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Lightning rely on stingy defense to beat Habs in Game 6, move on to Eastern Final

The Canadiens have relied on star goalie Carey Price all year, but Price can't score goals – and because his teammates couldn't produce much offense either, the Habs are going home for the summer after their 4-1 Game 6 loss to the rounding-into-peak-form Tampa Bay Lightning.
The Hockey News

The Hockey News

The Lightning finished the 2014-15 NHL season with the same number of wins as the Montreal Canadiens, but because Tampa Bay had two fewer regulation time losses than Montreal, the Habs won the Atlantic Division and the Bolts finished second. However, as the second-round playoff series between the two teams demonstrated, Tampa's roster had more balance and scoring prowess and commitment to defense equal to the Canadiens' – and at no point was that clearer than Tuesday in Game 6, when the Lightning limited Montreal's chances and made the most of their own en route to winning the game 3-1 and sending the Habs home for the summer with a 4-2 series victory.

The Bolts held the Canadiens to just six shots in each of the first and third periods and 19 on the night. Tampa was the better possession team and only gave Montreal two power play opportunities Tuesday. And although they got a goal from star and captain Steven Stamkos, the Lightning also continued to get goals from players throughout the lineup: Nikita Kucherov opened the scoring with 4:25 left in the opening frame – one of two goals and three points he'd post in Game 6, giving him six goals and 11 points in 13 playoff games – and Ondrej Palat chipped in his third goal of the post-season.

With that type of support at both ends of the ice, Ben Bishop's job was made easier – but you still have to give the much-maligned Bolts goalie credit for coming through when Montreal did challenge him. He certainly wasn't perfect in the series, but Bishop didn't wilt under the heat of the moment and allowed just five goals in Tampa's four second-round wins. And he retained his sense of humor after the game when he made reference to a P.K. Subban comment earlier in the series:

At the other end of the ice, there was Canadiens MVP Carey Price. Unlike so many nights this season, Price couldn't singlehandedly save the Canadiens in Game 6. But his .889 save percentage wasn't the reason why Montreal lost. Their lack of support on offense for him is the reason for their elimination.

The Canadiens got a goal late in the third from Max Pacioretty (his sixth of the playoffs), but most of their key point producers struggled against Bishop and the Bolts. Tomas Plekanec finished Game 6 with just one shot on net, and finished the playoffs with only one goal (which he scored in Game 1 of the first round) in 12 games. Alex Galchenyuk finished Game 6 with just one shot on net, and finished the playoffs with only one goal (which he scored in Game 2 of the first round) in 12 games. P.K. Subban finished Game 6 with just one shot on net, and finished the playoffs with only one goal (which he scored in Game 2 of the first round) in 12 games.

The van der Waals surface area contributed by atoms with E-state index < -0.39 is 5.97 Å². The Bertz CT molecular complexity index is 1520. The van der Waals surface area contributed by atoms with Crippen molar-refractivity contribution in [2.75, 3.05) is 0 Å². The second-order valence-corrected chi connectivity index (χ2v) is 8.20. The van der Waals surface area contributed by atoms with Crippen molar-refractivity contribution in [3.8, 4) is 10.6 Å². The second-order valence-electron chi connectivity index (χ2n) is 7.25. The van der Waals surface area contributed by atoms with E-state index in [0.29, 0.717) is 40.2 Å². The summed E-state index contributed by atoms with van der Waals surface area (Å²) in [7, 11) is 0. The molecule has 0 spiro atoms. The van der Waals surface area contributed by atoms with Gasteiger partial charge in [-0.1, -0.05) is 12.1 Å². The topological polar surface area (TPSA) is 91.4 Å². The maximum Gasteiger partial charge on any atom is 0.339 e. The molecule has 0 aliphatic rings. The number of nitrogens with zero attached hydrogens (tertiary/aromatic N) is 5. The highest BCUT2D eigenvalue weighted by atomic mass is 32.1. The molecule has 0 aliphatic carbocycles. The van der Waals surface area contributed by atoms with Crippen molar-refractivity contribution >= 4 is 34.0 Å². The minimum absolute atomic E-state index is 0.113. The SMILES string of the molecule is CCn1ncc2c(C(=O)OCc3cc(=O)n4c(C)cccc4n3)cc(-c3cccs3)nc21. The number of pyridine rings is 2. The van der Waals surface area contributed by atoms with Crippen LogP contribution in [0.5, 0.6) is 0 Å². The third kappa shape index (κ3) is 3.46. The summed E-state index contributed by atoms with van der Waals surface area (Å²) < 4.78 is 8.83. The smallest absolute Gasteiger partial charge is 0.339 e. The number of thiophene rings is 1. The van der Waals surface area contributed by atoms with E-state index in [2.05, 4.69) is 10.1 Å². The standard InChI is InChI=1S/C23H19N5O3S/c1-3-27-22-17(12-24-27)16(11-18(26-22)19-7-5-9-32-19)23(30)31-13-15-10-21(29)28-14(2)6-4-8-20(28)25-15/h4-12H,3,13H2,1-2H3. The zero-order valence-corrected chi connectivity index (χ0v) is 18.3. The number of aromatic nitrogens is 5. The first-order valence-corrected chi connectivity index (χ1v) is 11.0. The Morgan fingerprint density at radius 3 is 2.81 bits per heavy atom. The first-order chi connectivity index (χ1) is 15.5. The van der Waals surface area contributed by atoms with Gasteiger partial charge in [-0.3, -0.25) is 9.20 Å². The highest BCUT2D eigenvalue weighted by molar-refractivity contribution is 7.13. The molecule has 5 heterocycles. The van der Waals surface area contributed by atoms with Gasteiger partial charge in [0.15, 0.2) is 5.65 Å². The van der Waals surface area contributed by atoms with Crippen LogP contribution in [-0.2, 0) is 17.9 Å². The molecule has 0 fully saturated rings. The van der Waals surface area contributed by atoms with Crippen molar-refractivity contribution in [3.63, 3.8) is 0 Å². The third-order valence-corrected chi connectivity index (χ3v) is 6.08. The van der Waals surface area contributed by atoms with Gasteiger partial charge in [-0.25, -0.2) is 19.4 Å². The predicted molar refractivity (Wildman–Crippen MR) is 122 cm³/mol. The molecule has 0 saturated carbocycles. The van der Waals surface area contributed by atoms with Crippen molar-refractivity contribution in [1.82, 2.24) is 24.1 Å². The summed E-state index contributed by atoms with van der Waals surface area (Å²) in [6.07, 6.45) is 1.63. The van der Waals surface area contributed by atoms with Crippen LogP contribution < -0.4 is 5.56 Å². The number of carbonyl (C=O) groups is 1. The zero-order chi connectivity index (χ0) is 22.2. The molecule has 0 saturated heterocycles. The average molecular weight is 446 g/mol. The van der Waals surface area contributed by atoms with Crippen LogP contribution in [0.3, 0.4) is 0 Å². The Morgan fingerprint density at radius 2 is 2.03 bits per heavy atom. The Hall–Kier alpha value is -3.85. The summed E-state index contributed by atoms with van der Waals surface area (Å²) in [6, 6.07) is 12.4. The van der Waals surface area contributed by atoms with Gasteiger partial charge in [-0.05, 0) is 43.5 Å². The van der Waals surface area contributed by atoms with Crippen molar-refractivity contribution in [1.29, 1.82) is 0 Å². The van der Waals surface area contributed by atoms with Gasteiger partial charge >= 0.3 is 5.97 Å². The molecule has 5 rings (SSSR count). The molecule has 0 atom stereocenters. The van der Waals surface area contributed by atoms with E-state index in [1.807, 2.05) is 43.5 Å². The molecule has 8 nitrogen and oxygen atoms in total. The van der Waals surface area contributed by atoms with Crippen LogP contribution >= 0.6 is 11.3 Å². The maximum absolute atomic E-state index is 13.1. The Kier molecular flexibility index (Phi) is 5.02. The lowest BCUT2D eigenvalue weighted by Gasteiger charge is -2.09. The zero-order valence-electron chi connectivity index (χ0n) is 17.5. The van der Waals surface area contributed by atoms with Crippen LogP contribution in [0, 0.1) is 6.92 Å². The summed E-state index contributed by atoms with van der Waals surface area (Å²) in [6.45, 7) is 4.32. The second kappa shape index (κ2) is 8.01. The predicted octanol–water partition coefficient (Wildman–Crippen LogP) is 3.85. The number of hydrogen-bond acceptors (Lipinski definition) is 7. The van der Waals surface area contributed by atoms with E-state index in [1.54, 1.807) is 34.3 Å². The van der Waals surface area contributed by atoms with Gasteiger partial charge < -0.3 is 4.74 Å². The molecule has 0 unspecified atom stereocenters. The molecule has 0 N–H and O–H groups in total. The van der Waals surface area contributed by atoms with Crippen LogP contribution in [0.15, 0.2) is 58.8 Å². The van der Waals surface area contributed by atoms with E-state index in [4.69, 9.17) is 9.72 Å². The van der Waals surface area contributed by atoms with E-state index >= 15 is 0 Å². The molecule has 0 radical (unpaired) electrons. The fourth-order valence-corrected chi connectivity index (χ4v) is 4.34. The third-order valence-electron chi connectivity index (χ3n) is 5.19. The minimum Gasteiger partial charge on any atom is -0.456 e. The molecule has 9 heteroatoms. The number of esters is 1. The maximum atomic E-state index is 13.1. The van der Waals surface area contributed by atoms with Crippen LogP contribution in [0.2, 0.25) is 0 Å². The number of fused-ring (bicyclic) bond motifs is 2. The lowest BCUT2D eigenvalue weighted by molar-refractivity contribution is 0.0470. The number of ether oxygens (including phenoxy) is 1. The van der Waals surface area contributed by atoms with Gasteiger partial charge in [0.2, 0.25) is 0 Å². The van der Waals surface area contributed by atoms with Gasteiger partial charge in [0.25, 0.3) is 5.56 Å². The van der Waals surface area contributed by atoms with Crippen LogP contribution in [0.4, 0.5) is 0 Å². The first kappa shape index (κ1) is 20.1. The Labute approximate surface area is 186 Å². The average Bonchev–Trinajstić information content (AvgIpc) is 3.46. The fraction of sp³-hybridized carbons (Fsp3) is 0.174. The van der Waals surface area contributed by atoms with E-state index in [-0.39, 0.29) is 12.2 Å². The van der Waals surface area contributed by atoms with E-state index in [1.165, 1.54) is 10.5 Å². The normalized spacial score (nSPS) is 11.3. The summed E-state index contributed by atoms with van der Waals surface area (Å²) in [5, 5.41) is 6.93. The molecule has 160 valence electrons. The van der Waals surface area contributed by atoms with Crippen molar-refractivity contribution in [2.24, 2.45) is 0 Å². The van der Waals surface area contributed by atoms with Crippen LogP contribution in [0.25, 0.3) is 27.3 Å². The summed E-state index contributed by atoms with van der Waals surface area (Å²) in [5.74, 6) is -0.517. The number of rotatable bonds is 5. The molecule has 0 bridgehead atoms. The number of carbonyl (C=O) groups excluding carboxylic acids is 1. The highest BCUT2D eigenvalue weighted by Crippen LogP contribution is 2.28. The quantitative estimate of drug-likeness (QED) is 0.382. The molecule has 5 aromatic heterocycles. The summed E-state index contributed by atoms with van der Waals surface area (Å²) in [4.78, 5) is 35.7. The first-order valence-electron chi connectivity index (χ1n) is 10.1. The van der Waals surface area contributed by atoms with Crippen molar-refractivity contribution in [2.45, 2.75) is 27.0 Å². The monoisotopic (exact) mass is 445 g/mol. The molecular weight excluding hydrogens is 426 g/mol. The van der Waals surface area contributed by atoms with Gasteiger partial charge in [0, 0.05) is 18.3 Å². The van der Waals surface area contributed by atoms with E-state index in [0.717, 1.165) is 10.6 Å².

Put differently: Tampa Bay has five players who've amassed at least three goals in these playoffs, and those five players have combined to score a total of 23 goals in two rounds. Montreal had just two players (Pacioretty and Brendan Gallagher) with three or more goals, and their top five scorers combined to score just 14 goals.

The Habs were asking Price to do everything and score goals, and there's only so much any superhero can do.

Montreal will go into the off-season with one obvious need, then. And Tampa Bay will move on to the Eastern Conference Final for the second time in Stamkos' seven-year NHL career. They took the Boston Bruins to seven games in 2011, but have all the weapons to go even further this time around. Their defense has bent, but rarely broken, and after beating Price, the prospect of Bishop doing the same to either the Rangers' Henrik Lundqvist or the Capitals' Braden Holtby isn't far-fetched as some may have thought prior to this series. And in Stamkos, Tyler Johnson (who leads all playoff scorers with eight goals) and Kucherov, they have an offense that doesn't depend on one player carrying the entire load.

In sum, the Bolts are rounding into the form some hockey observers expected of them, and they're doing it at precisely the right time of season. The Rangers and Capitals will have a tough go of it in Game 7 of their series Wednesday, but the winner will be walking into an even tougher opponent in the Lightning.


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